“We didn’t understand scientifically why glass is transparent until the twentieth century.”
The title of this morning’s Early Look is really the question I kept asking myself while I spent some time up at the lake in Canada last week. The question being whether or not anyone understands where this grand central-market-planning experiment is taking us…
There’s a great long-term learning metaphor in How We Got To Now about glass: “Roughly 26 million years ago, something happened over the sands of the Lybian Desert… Grains of silica melted and fused under an intense heat… The compounds of silicon dioxide that formed had a number of curious chemical traits.” (pg 13)
While the birth of modern glass didn’t happen until the 14th and 15th centuries in Venice, it wasn’t until the 20th that we came to understand the physical properties of one of the world’s most important innovations. “In a strange way, glass was trying to extend our vision of the universe from the very beginning, way before we were smart enough to notice.” (pg 43)
Back to the Global Macro Grind…
Longer-term, are central-market-planners smart enough to know what negative interest rates do to both economies and the banks trying to finance them? Shorter-term, are we dumb enough to think that what markets do on a weekly basis are signaling how this ultimately plays out? For the last year (intermediate-term), have we noticed anything about the #BeliefSystem breaking down?
On the longest of long-term questions, Janet Yellen said (under oath last month) that she hadn’t fully considered that keeping interest rate policy at 0% could be a bad thing. From a shorter-term perspective, you’re seeing the British burn their currency to new lows this morning, as the UK 10yr Yield plunges to 0.79%. Is it working?
After the 1st up week in the last 4, some global stock market cheer-leaders may think it has… but the real, volatility-adjusted absolute and relative returns for the last year have sided with the slower-for-longer, low-beta, safe-yield-chasing, camp of investors. Even in a broad based Equity Beta Chase, last week was no different:
- SP500 and Nasdaq were +3.2-3.3% on the week to +2.9% and -2.9% YTD, respectively
- EuroStoxx600 and DAX were +3.2% and +2.3% on the week to -9.2% and -9.0% YTD, respectively
- Nikkei (Japan) and Shanghai Comp were +4.9% and +2.7% on the week to -17.6% and -17.1% YTD, respectively
Whereas, both Long-term Sovereign Bonds and their equity market proxies did the following:
- US Treasury 10-year Yield dropped another -12 basis points on the week to 1.44% (down -83bps YTD)
- UK 10-year Yield crashed another -22 basis points on the week to 0.86% (down -110bps YTD)
- Germany’s 10yr Yield dropped back to negative, falling -8bps on the week to -0.13% (down -76bps YTD)
- Japan’s 10yr Yield fell another -8 basis points on the week to -0.25% (down -52bps YTD)
- Low Beta US Equities ramped another +3.7% on the week to +14.0% YTD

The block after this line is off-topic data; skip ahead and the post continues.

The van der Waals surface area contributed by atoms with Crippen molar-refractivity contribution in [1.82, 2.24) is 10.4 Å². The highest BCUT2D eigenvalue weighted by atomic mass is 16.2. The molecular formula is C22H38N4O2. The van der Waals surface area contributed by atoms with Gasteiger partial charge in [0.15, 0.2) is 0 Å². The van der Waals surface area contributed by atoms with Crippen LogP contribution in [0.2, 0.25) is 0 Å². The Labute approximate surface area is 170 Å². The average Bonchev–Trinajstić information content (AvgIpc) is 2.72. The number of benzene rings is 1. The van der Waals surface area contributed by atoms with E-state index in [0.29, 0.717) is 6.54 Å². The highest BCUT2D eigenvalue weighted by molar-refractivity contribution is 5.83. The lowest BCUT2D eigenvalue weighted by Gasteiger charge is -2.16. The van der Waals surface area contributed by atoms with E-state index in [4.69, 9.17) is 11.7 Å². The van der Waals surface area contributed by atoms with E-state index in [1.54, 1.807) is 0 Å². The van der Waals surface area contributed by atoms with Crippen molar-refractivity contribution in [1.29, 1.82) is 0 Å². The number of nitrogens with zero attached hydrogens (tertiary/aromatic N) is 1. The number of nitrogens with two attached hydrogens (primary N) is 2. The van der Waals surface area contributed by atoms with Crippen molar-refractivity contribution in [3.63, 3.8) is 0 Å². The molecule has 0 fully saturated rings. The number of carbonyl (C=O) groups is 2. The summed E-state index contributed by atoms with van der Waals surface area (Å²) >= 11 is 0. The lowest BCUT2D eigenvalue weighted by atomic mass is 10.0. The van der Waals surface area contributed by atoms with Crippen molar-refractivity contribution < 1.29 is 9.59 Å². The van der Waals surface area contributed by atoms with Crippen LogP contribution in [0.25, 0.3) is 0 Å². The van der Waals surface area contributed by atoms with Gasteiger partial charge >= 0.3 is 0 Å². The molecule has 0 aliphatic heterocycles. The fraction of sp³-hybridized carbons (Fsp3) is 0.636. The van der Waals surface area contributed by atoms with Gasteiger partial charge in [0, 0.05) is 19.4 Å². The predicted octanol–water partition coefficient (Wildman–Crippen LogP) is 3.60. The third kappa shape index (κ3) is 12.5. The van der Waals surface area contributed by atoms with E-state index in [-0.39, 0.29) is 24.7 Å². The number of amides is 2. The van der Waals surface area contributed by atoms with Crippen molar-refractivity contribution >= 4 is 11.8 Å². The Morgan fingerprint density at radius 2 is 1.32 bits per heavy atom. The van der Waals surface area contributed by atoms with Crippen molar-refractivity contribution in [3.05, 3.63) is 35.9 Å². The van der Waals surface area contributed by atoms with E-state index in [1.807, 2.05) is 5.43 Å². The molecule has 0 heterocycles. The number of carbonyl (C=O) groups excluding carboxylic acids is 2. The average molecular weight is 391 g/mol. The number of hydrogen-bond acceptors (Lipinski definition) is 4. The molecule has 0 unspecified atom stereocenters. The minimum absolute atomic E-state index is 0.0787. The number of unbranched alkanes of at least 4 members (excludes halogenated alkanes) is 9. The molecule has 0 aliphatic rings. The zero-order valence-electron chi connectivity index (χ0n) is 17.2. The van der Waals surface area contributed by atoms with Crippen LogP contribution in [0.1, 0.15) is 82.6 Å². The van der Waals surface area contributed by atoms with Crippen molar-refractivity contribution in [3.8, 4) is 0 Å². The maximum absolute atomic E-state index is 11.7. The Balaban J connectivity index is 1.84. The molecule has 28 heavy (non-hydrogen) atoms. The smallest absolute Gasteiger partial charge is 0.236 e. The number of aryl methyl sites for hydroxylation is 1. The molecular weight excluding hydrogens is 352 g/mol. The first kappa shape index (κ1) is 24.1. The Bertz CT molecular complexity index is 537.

- High Yield US Equities added another +3.1% on the week to +7.4% YTD
- MSCI REITS Equity Index rose another +4.3% on the week to +11.5% YTD
- US listed Utilities (XLU) added another +3.7% on the week to +21.3% YTD
*for 5 and 6, that’s the mean performance of Top Quintile vs. Bottom Quintile SP500 Companies
In other words, if your view for the last year was that neither rate hikes nor rate cuts would do anything to stop economic gravity from slowing from its cycle peaks in Europe, Japan, and the USA, your long-duration bond and safe-equity-yield bet has absolutely crushed it.
Was it a longer-term cycle bet? Sure. A high-probability one that was measured and mapped by both incoming economic data and the macro market exposures that reflect upon them on a trending basis.
Is it something that central-market-planners expected? Of course not. That’s why I’m quite surprised that many of them still don’t understand that it’s negative rates themselves that are perpetuating the slow-down.
I certainly hope so. Even if it only took world markets until the 21st century to understand that while Gold has “no yield”, it loves to compete in the asset allocation space for assets that have priced in negative yields… that should work for our subscribers.
Unfortunately from a shorter-term perspective, now that it’s up +26.9% YTD at $1345, it’s signaling immediate-term TRADE overbought as consensus is chasing Gold with as much enthusiasm as a levered long hedge fund chasing the SP500 when it goes green.
Per the recent (weekly) CFTC Futures & Options (non-commercial) data, here’s what net positioning looks like in big macro positions relative to where they’ve been in the last year:
- SP500 (Index + Emini) +66,900 net LONG contracts = a 1YR z-score of +1.9x
- Gold +273,179 net LONG contracts = a 1YR z-score of +2.1x
- US Dollar +12,425 net LONG contracts = a 1YR z-score of -1.3x
In other words, Consensus Macro is still betting that the Fed devalues the Dollar and that both US Equity Beta and Gold (and Oil, Commodities, etc.) go higher on that.
What if they can’t? And/or…
What if they are starting to understand (like macro market participants are) that they shouldn’t? What if they are starting to realize that burning America’s currency, crashing her bond yields to all-time lows, and pancaking the yield curve is bad for banks that hired them?
They didn’t understand that Japanese and European Equities were glass houses until they threw negative rates at them either.
Our immediate-term Global Macro Risk Ranges are now:
UST 10yr Yield 1.33-1.55%
Best of luck out there today,
Keith R. McCullough
Chief Executive Officer